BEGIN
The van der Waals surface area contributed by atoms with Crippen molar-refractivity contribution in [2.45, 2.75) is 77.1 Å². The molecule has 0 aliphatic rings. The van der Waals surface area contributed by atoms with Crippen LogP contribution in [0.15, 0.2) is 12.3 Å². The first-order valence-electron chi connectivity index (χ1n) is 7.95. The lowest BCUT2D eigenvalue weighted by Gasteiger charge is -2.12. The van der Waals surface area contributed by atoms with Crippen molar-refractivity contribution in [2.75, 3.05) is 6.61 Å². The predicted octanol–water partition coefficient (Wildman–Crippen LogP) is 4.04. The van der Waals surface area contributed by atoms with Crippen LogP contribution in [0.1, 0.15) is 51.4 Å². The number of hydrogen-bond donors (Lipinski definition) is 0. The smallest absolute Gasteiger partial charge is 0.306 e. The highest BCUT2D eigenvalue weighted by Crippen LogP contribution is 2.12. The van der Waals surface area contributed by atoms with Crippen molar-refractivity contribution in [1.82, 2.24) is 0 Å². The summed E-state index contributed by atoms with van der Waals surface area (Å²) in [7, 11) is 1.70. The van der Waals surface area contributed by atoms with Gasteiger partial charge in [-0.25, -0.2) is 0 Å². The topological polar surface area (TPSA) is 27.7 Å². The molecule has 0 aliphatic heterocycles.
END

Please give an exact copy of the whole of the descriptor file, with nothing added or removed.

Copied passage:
The van der Waals surface area contributed by atoms with Crippen molar-refractivity contribution in [2.45, 2.75) is 77.1 Å². The molecule has 0 aliphatic rings. The van der Waals surface area contributed by atoms with Crippen LogP contribution in [0.15, 0.2) is 12.3 Å². The first-order valence-electron chi connectivity index (χ1n) is 7.95. The lowest BCUT2D eigenvalue weighted by Gasteiger charge is -2.12. The van der Waals surface area contributed by atoms with Crippen molar-refractivity contribution in [2.75, 3.05) is 6.61 Å². The predicted octanol–water partition coefficient (Wildman–Crippen LogP) is 4.04. The van der Waals surface area contributed by atoms with Crippen LogP contribution in [0.1, 0.15) is 51.4 Å². The number of hydrogen-bond donors (Lipinski definition) is 0. The smallest absolute Gasteiger partial charge is 0.306 e. The highest BCUT2D eigenvalue weighted by Crippen LogP contribution is 2.12. The van der Waals surface area contributed by atoms with Crippen molar-refractivity contribution in [1.82, 2.24) is 0 Å². The summed E-state index contributed by atoms with van der Waals surface area (Å²) in [7, 11) is 1.70. The van der Waals surface area contributed by atoms with Gasteiger partial charge in [-0.25, -0.2) is 0 Å². The topological polar surface area (TPSA) is 27.7 Å². The molecule has 0 aliphatic heterocycles.